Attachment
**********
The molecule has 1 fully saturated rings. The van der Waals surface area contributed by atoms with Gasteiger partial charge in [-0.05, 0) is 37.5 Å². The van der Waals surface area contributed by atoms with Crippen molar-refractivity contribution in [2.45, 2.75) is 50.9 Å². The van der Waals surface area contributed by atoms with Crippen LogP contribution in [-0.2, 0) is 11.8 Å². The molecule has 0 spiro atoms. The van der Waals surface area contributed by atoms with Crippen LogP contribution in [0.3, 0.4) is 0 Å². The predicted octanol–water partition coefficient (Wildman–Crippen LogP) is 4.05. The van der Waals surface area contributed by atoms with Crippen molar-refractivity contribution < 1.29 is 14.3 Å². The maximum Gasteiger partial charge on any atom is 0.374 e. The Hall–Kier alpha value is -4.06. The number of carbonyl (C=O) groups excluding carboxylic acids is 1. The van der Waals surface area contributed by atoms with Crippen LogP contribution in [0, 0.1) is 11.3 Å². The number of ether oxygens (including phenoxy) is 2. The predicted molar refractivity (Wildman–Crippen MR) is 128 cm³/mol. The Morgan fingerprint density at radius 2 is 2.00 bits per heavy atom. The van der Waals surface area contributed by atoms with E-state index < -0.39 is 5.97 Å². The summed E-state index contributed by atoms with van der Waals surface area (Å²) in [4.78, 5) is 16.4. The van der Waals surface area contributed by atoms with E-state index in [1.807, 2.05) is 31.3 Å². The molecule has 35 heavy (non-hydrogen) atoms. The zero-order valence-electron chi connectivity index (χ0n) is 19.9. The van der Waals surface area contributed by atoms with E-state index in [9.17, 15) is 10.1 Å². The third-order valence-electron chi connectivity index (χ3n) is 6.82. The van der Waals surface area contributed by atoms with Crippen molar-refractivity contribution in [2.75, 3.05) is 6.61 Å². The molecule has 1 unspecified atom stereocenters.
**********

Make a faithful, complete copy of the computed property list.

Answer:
The molecule has 1 fully saturated rings. The van der Waals surface area contributed by atoms with Gasteiger partial charge in [-0.05, 0) is 37.5 Å². The van der Waals surface area contributed by atoms with Crippen molar-refractivity contribution in [2.45, 2.75) is 50.9 Å². The van der Waals surface area contributed by atoms with Crippen LogP contribution in [-0.2, 0) is 11.8 Å². The molecule has 0 spiro atoms. The van der Waals surface area contributed by atoms with Crippen LogP contribution in [0.3, 0.4) is 0 Å². The predicted octanol–water partition coefficient (Wildman–Crippen LogP) is 4.05. The van der Waals surface area contributed by atoms with Crippen molar-refractivity contribution < 1.29 is 14.3 Å². The maximum Gasteiger partial charge on any atom is 0.374 e. The Hall–Kier alpha value is -4.06. The number of carbonyl (C=O) groups excluding carboxylic acids is 1. The van der Waals surface area contributed by atoms with Crippen LogP contribution in [0, 0.1) is 11.3 Å². The number of ether oxygens (including phenoxy) is 2. The predicted molar refractivity (Wildman–Crippen MR) is 128 cm³/mol. The Morgan fingerprint density at radius 2 is 2.00 bits per heavy atom. The van der Waals surface area contributed by atoms with E-state index < -0.39 is 5.97 Å². The summed E-state index contributed by atoms with van der Waals surface area (Å²) in [4.78, 5) is 16.4. The van der Waals surface area contributed by atoms with E-state index in [1.807, 2.05) is 31.3 Å². The molecule has 35 heavy (non-hydrogen) atoms. The zero-order valence-electron chi connectivity index (χ0n) is 19.9. The van der Waals surface area contributed by atoms with E-state index in [9.17, 15) is 10.1 Å². The third-order valence-electron chi connectivity index (χ3n) is 6.82. The van der Waals surface area contributed by atoms with Crippen molar-refractivity contribution in [2.75, 3.05) is 6.61 Å². The molecule has 1 unspecified atom stereocenters.